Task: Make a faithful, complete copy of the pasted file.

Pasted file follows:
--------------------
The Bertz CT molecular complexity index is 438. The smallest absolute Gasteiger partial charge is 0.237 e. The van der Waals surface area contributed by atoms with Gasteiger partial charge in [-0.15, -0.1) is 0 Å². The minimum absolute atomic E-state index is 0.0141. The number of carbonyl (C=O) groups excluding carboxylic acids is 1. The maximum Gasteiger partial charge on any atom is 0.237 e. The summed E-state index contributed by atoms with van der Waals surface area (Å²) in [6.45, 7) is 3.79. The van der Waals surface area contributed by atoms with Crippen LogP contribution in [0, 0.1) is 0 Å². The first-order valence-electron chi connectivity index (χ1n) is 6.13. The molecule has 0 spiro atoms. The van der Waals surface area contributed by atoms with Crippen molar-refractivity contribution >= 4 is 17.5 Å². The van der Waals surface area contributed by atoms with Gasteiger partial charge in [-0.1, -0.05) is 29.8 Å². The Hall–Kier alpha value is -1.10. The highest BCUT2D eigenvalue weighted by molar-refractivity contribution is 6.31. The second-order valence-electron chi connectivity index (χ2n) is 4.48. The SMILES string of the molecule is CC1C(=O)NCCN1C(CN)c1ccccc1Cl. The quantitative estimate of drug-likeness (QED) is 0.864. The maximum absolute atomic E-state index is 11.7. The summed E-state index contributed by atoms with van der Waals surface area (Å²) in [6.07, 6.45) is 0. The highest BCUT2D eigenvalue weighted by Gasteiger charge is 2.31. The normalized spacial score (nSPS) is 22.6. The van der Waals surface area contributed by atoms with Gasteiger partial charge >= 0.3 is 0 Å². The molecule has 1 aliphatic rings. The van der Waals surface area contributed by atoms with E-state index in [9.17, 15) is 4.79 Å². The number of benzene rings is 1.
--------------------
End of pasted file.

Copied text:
The Bertz CT molecular complexity index is 438. The smallest absolute Gasteiger partial charge is 0.237 e. The van der Waals surface area contributed by atoms with Gasteiger partial charge in [-0.15, -0.1) is 0 Å². The minimum absolute atomic E-state index is 0.0141. The number of carbonyl (C=O) groups excluding carboxylic acids is 1. The maximum Gasteiger partial charge on any atom is 0.237 e. The summed E-state index contributed by atoms with van der Waals surface area (Å²) in [6.45, 7) is 3.79. The van der Waals surface area contributed by atoms with Crippen LogP contribution in [0, 0.1) is 0 Å². The first-order valence-electron chi connectivity index (χ1n) is 6.13. The molecule has 0 spiro atoms. The van der Waals surface area contributed by atoms with Crippen molar-refractivity contribution >= 4 is 17.5 Å². The van der Waals surface area contributed by atoms with Gasteiger partial charge in [-0.1, -0.05) is 29.8 Å². The Hall–Kier alpha value is -1.10. The highest BCUT2D eigenvalue weighted by molar-refractivity contribution is 6.31. The second-order valence-electron chi connectivity index (χ2n) is 4.48. The SMILES string of the molecule is CC1C(=O)NCCN1C(CN)c1ccccc1Cl. The quantitative estimate of drug-likeness (QED) is 0.864. The maximum absolute atomic E-state index is 11.7. The summed E-state index contributed by atoms with van der Waals surface area (Å²) in [6.07, 6.45) is 0. The highest BCUT2D eigenvalue weighted by Gasteiger charge is 2.31. The normalized spacial score (nSPS) is 22.6. The van der Waals surface area contributed by atoms with Gasteiger partial charge >= 0.3 is 0 Å². The molecule has 1 aliphatic rings. The van der Waals surface area contributed by atoms with E-state index in [9.17, 15) is 4.79 Å². The number of benzene rings is 1.